However, as the days moved on without power, living conditions got worse. It also became clear last year that the effectiveness of the ERCOT is wearing as people were left with high electric bills at the end of February.

“The snowstorm of 2021 was a crazy and unpredictable time,” sophomore Anna Stringer said. “My home was one of the very few that did not lose power throughout the storm. Seeing the horrible effects that the rolling blackouts had on thousands of families across the state was heartbreaking and made me feel selfish.”

Stringer said her family offered rooms in her house for any neighbors that were struggling, and they let others come use their wifi.

“My biggest takeaway from this storm was my ability to help others,” Stringer said. “We were able to help several families and it was amazing that we were able to do that. I will always remember that I have an ability to affect others’ lives and that I should always choose kindness.”

A blanket of snow covers a normally clear neighborhood street during this year’s snowfall. Some took the opportunity to use their summer pool and beach gear for the snow, using plastic tubes and toys to slide down hills. With a predicted drop in temperatures and ice/snowfall, school was canceled on Thursday and Friday, Feb. 3 and 4, for safety. (Cate Emma Warren)

Some experts say extreme snowfall is one of the many effects of climate change. Global warming has increased since the mid-20th century. The advancement of climate change makes winter storms like this past one, worse and more damaging as time goes on, via the Johns Hopkins News-Letter. High temperatures from global warming cause more evaporation, which in turn leads to more precipitation, and with low enough temperatures, this precipitation can turn into snowfall.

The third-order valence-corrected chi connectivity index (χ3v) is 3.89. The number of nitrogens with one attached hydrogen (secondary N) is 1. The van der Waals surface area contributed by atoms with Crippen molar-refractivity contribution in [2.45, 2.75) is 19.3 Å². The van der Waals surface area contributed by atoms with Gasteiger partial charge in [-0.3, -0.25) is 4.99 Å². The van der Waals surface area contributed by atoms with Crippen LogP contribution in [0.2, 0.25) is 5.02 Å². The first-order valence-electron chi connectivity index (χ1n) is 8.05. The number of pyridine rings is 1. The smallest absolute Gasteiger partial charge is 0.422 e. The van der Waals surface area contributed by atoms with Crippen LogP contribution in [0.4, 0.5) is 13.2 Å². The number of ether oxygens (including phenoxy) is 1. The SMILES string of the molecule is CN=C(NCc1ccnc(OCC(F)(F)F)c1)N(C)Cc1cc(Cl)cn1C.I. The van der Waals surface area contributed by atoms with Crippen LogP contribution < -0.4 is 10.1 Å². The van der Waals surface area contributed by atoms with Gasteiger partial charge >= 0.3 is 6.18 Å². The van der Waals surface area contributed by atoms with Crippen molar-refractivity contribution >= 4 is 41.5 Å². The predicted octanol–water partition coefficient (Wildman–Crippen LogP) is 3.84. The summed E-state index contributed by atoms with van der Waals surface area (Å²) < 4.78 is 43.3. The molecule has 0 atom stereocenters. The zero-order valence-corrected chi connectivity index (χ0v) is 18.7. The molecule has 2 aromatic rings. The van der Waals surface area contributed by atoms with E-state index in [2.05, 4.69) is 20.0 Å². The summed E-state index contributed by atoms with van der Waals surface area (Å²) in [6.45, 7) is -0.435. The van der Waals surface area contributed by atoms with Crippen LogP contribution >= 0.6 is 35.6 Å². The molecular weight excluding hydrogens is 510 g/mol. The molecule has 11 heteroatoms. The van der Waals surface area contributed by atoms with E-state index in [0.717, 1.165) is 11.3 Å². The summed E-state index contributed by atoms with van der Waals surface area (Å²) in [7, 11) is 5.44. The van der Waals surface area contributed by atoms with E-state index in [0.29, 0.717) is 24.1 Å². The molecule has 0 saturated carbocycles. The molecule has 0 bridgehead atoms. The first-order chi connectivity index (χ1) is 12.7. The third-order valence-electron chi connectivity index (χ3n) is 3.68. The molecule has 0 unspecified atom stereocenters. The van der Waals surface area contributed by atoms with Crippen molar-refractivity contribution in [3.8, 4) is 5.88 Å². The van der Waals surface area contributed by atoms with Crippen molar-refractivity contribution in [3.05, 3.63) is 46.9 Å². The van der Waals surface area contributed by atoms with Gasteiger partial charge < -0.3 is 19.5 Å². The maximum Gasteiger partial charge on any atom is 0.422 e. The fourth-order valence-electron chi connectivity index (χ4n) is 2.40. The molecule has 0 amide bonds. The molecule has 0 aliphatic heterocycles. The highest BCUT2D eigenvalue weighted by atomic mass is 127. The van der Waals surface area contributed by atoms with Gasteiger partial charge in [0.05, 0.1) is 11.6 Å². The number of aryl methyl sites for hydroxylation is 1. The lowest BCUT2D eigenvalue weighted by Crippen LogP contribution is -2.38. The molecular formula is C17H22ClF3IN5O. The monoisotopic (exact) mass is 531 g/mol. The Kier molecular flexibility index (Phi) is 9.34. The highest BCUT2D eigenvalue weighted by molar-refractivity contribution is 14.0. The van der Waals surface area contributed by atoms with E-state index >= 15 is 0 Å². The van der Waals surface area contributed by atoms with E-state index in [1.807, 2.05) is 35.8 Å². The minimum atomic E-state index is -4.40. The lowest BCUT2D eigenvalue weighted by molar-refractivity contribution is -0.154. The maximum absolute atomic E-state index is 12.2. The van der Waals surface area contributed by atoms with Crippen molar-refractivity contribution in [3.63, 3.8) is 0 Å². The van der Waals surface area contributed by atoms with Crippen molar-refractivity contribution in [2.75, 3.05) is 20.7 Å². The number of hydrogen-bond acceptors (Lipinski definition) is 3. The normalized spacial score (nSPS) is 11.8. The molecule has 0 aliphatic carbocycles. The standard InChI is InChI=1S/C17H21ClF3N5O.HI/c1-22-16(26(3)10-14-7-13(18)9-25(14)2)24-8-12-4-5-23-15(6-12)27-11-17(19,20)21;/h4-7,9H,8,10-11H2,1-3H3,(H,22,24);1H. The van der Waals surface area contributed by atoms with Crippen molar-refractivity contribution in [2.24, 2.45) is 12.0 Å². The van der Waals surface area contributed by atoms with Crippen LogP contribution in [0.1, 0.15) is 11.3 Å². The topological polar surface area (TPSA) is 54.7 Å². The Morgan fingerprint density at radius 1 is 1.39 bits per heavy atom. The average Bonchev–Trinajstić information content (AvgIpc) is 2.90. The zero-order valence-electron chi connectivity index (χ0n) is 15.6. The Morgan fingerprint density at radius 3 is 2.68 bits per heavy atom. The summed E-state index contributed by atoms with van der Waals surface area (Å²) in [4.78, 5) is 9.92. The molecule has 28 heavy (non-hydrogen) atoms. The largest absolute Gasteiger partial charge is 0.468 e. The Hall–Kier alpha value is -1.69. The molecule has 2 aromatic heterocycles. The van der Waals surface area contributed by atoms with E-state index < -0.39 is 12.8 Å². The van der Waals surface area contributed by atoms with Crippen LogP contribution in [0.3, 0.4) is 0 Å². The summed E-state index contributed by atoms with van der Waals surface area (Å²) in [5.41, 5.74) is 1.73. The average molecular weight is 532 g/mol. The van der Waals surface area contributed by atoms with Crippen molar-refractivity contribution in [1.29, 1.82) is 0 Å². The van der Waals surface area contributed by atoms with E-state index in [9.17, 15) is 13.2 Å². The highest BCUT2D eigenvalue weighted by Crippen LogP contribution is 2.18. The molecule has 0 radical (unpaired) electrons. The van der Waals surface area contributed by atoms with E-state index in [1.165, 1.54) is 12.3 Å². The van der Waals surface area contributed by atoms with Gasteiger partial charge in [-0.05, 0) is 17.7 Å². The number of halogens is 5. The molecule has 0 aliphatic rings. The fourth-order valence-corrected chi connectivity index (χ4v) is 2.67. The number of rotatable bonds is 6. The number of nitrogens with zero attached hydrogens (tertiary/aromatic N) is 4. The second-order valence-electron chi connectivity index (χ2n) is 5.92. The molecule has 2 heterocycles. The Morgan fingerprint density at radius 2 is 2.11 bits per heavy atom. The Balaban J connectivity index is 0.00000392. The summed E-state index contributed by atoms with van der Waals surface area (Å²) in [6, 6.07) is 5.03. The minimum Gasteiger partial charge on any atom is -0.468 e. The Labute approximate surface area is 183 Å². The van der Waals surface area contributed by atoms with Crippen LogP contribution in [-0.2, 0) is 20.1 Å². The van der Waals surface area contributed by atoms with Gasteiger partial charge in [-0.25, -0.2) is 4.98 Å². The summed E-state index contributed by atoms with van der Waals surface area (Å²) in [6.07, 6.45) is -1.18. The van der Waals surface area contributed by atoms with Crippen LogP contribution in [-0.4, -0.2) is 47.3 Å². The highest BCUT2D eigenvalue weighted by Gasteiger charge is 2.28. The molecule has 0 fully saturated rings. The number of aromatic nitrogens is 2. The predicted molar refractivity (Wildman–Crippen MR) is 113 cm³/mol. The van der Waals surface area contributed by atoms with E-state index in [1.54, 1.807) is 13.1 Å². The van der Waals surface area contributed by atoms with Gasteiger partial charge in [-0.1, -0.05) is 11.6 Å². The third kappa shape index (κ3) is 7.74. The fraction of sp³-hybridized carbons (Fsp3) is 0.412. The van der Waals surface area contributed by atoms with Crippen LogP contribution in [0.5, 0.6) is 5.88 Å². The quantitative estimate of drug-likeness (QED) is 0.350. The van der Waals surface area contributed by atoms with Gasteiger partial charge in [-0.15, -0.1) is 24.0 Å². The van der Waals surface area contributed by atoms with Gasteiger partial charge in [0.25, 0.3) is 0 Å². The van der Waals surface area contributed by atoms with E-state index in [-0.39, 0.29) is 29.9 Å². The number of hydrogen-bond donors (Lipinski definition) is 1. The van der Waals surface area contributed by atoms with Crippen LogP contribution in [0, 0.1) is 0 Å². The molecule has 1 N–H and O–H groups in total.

“For me (the snowstorm) didn’t really affect me too much,” junior Gabe Torres said.  “I just stayed at home and because the electrical grid in my neighborhood is connected to the local fire station, we were fortunate enough to not lose power.”

Last year’s storm can also be seen as a way to prepare Texans for the future. After being startled by being hit so hard last year, precautions, and changes were made this year.

I think last year’s storm did prepare us for storms like the one right now, because it was very extreme, so we now know what to expect if something like that were to happen again.”

— Gabe Torres, Junior

“I definitely think last year was a wake-up call for everyone, as those storms really exhibited just how vulnerable Texas systems are when it comes to winter storms,” junior Lauren Grammer said. “I think this time around people were definitely more prepared, especially for a storm that was not going to be as severe as last year. The forecast was only a day or so of snow but people still emptied grocery store shelves. I know my family pulled out all the portable chargers and blankets we could find, just in case. Last year’s storms definitely taught us to be more cautious with winter weather.”

The storm should be seen as a wake-up call for Americans to put a new change into their lives and to treat the environment better. The more pollution from cars, the more waste put into the ocean, the more water that is used unnecessarily, the closer we are to losing the Earth and its resources. What are we supposed to do then? There is no Planet B. There is one living planet, and it is up to everyone to make the change to keep it.

This story was originally published on Eagle Nation Online on February 7, 2022.